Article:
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Lost Crusader #215 Knowing and Understanding

“Through faith we understand that the worlds were framed by the word of God, so that things which are seen were not made of things which do appear.”

Hebrews 11:3

 

I understand fewer things than the number of things I know. Though both are learning processes, I find that acquiring knowledge is much easier than obtaining understanding. Knowledge does not, of necessity, require action on my part. Knowledge can be gleaned from whatever enters by way of my senses. That is not true of understanding.


I know the atomic structure of oxygen. I’ve seen charts and listened to lectures on the subject. Beyond the most rudimentary sense, I cannot say I understand it. That is because I have no satisfactory answers to all the “why” questions I have about oxygen. Why is it arranged as it is? The reason might be to perform the functions it does. But why does it have functions in the first place and why must oxygen do it and not helium or some other element?


To understand why, one must step beyond the realm of science. My friends devoted to quantum theory believe they know. They think an unseen particle granted mass to energy and chance took over. But where did the particle come from and how did it decide to “grant” anything? It is here they rush to the vague notion of a “universe” that decides things, orders things, is concerned with what we do, upholds justice, and that one day we will become an intimate part of.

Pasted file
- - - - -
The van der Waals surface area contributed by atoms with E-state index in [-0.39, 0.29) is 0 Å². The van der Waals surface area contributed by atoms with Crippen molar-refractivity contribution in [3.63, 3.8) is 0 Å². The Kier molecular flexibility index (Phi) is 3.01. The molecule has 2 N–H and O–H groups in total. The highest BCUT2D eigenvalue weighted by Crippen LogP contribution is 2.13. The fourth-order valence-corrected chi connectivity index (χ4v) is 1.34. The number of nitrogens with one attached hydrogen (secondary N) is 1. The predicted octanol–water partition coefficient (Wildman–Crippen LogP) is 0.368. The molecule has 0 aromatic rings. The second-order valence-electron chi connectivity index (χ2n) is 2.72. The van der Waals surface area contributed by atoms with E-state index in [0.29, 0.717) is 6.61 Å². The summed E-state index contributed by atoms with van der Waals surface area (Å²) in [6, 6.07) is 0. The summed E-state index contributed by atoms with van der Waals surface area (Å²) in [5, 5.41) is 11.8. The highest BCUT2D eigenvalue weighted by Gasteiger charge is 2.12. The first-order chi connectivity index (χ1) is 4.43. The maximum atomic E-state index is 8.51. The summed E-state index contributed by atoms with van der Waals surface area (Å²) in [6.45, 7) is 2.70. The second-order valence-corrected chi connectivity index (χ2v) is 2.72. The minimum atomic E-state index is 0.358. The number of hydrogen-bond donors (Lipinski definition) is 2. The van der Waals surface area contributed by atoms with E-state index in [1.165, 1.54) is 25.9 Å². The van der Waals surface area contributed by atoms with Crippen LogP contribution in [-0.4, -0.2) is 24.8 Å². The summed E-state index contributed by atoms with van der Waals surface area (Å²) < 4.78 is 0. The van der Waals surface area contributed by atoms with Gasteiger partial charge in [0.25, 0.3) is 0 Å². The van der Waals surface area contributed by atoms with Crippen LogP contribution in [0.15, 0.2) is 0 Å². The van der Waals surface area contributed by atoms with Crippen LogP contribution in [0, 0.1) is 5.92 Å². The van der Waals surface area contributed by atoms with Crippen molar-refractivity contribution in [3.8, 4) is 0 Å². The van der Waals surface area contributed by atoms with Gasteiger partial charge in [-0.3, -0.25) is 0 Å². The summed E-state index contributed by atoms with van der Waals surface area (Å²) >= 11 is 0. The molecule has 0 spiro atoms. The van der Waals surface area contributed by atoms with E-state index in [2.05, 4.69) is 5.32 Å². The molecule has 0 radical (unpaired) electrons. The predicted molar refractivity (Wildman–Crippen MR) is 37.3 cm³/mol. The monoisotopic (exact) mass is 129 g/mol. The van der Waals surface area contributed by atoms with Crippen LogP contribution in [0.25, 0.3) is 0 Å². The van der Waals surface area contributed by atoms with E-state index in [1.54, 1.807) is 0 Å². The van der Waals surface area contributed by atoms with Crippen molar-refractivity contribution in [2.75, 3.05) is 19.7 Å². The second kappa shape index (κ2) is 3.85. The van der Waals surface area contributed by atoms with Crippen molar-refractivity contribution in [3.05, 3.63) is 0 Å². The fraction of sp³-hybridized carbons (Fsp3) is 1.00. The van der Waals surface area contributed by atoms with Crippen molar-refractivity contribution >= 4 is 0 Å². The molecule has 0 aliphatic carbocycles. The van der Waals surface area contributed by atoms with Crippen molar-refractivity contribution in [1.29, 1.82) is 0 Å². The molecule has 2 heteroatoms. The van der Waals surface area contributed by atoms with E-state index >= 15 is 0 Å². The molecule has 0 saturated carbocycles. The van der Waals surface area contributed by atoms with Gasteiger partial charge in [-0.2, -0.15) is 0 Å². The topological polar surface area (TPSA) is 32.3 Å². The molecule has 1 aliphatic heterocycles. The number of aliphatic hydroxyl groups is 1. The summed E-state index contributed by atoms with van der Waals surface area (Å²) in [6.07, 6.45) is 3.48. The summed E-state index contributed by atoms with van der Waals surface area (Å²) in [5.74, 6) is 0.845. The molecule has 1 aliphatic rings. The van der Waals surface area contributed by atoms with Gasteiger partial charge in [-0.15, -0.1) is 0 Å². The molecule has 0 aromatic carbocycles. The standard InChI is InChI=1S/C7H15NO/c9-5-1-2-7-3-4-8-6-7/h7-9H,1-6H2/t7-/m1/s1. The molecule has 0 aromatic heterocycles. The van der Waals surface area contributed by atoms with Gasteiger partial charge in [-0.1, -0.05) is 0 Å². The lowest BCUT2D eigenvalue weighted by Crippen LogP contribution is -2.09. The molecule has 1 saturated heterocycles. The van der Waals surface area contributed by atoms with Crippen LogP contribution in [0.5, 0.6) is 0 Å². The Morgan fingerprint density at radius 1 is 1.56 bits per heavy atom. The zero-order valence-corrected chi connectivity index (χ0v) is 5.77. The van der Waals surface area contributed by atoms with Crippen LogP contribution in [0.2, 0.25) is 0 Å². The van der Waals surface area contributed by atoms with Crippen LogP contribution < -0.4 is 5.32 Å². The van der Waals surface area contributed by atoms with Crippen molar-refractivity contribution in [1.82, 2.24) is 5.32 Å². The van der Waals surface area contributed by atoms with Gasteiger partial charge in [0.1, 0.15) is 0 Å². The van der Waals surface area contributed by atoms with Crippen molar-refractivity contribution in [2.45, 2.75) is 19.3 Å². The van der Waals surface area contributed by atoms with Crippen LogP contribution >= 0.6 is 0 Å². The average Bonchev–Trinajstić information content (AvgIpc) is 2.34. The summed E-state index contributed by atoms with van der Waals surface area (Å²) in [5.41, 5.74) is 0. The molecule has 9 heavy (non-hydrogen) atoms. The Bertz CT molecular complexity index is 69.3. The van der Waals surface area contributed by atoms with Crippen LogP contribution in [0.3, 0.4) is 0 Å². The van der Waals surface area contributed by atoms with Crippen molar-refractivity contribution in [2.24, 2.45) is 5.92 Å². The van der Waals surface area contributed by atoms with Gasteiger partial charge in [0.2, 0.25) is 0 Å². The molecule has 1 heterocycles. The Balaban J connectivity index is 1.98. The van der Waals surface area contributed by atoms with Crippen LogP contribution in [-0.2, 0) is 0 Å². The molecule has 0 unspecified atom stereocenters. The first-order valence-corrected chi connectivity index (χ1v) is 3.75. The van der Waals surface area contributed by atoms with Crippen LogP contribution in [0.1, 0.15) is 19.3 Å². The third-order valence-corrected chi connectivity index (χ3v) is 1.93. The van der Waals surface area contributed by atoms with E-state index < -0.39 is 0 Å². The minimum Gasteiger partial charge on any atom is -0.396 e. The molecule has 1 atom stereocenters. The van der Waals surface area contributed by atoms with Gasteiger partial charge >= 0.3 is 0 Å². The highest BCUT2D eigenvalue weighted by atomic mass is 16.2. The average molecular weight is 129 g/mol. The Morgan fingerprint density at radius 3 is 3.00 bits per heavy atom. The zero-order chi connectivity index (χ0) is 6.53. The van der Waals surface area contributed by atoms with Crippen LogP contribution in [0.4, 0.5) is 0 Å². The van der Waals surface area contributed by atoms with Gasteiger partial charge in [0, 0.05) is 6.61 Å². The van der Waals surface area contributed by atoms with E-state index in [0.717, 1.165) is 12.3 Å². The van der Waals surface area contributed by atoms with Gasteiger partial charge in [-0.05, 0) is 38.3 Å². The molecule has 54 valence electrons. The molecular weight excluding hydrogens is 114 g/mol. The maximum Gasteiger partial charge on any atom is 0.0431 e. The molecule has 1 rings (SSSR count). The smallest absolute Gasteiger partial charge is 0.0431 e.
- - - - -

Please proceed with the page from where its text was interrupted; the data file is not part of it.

To me, that sounds an awful lot like the God Christians talk about. But of course, that cannot be—Christians operate by faith, not science and so must be either wrong or deluded. However, the Bible assures us that it is through faith that understanding is gained.


When a person accepts by faith the idea of a personal Creator as espoused in the opening line of scripture, they have a firm foundation from which to pursue an understanding of the origin of things seen and unseen.


The cry that such actions are not rational or scientific is predicated on the assumption that faith is not tested by its adherents. Christian faith is transmitted by principles that must be “worked out” under the guidance of God. This is, by its very nature, an experimental process.


God is a rewarder of those who diligently seek Him. Before you can seek, you must believe there is something to be found.

Maranatha



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